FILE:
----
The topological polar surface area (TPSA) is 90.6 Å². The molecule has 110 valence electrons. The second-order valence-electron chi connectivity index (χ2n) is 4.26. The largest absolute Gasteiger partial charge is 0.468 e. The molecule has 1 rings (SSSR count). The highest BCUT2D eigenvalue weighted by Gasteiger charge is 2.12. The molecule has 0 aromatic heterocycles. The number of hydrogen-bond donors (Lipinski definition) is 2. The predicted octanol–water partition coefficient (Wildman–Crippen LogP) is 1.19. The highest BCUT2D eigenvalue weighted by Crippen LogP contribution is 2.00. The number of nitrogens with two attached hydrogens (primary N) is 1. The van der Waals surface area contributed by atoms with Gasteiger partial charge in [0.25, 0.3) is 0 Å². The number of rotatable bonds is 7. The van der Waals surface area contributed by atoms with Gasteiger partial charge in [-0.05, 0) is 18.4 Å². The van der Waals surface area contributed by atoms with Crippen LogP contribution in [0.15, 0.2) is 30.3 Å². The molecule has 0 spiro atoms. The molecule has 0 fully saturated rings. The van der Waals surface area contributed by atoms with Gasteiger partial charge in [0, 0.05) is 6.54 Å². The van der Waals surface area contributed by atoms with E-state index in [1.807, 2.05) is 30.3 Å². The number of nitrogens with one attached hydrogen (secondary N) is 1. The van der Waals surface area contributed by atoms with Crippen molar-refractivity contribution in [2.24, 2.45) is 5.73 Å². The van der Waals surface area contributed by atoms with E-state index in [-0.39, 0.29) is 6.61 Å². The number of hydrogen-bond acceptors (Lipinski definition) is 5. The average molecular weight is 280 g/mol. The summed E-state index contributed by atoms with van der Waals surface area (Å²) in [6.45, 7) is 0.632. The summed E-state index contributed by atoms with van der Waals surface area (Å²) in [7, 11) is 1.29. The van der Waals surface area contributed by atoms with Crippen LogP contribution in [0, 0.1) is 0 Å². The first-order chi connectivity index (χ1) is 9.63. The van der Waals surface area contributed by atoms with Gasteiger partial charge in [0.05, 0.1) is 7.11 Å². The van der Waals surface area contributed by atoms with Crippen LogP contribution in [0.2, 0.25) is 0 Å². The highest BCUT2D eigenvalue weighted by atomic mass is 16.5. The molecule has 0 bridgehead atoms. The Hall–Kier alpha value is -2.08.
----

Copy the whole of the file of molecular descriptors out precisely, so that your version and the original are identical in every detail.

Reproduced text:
The topological polar surface area (TPSA) is 90.6 Å². The molecule has 110 valence electrons. The second-order valence-electron chi connectivity index (χ2n) is 4.26. The largest absolute Gasteiger partial charge is 0.468 e. The molecule has 1 rings (SSSR count). The highest BCUT2D eigenvalue weighted by Gasteiger charge is 2.12. The molecule has 0 aromatic heterocycles. The number of hydrogen-bond donors (Lipinski definition) is 2. The predicted octanol–water partition coefficient (Wildman–Crippen LogP) is 1.19. The highest BCUT2D eigenvalue weighted by Crippen LogP contribution is 2.00. The number of nitrogens with two attached hydrogens (primary N) is 1. The van der Waals surface area contributed by atoms with Gasteiger partial charge in [0.25, 0.3) is 0 Å². The number of rotatable bonds is 7. The van der Waals surface area contributed by atoms with Gasteiger partial charge in [-0.05, 0) is 18.4 Å². The van der Waals surface area contributed by atoms with Crippen LogP contribution in [0.15, 0.2) is 30.3 Å². The molecule has 0 spiro atoms. The molecule has 0 fully saturated rings. The van der Waals surface area contributed by atoms with Gasteiger partial charge in [0, 0.05) is 6.54 Å². The van der Waals surface area contributed by atoms with E-state index in [1.807, 2.05) is 30.3 Å². The number of nitrogens with one attached hydrogen (secondary N) is 1. The van der Waals surface area contributed by atoms with Crippen molar-refractivity contribution in [2.24, 2.45) is 5.73 Å². The van der Waals surface area contributed by atoms with E-state index in [-0.39, 0.29) is 6.61 Å². The number of hydrogen-bond acceptors (Lipinski definition) is 5. The average molecular weight is 280 g/mol. The summed E-state index contributed by atoms with van der Waals surface area (Å²) in [6.45, 7) is 0.632. The summed E-state index contributed by atoms with van der Waals surface area (Å²) in [7, 11) is 1.29. The van der Waals surface area contributed by atoms with Crippen LogP contribution in [0, 0.1) is 0 Å². The first-order chi connectivity index (χ1) is 9.63. The van der Waals surface area contributed by atoms with Gasteiger partial charge in [0.05, 0.1) is 7.11 Å². The van der Waals surface area contributed by atoms with Crippen LogP contribution in [0.2, 0.25) is 0 Å². The highest BCUT2D eigenvalue weighted by atomic mass is 16.5. The molecule has 0 bridgehead atoms. The Hall–Kier alpha value is -2.08.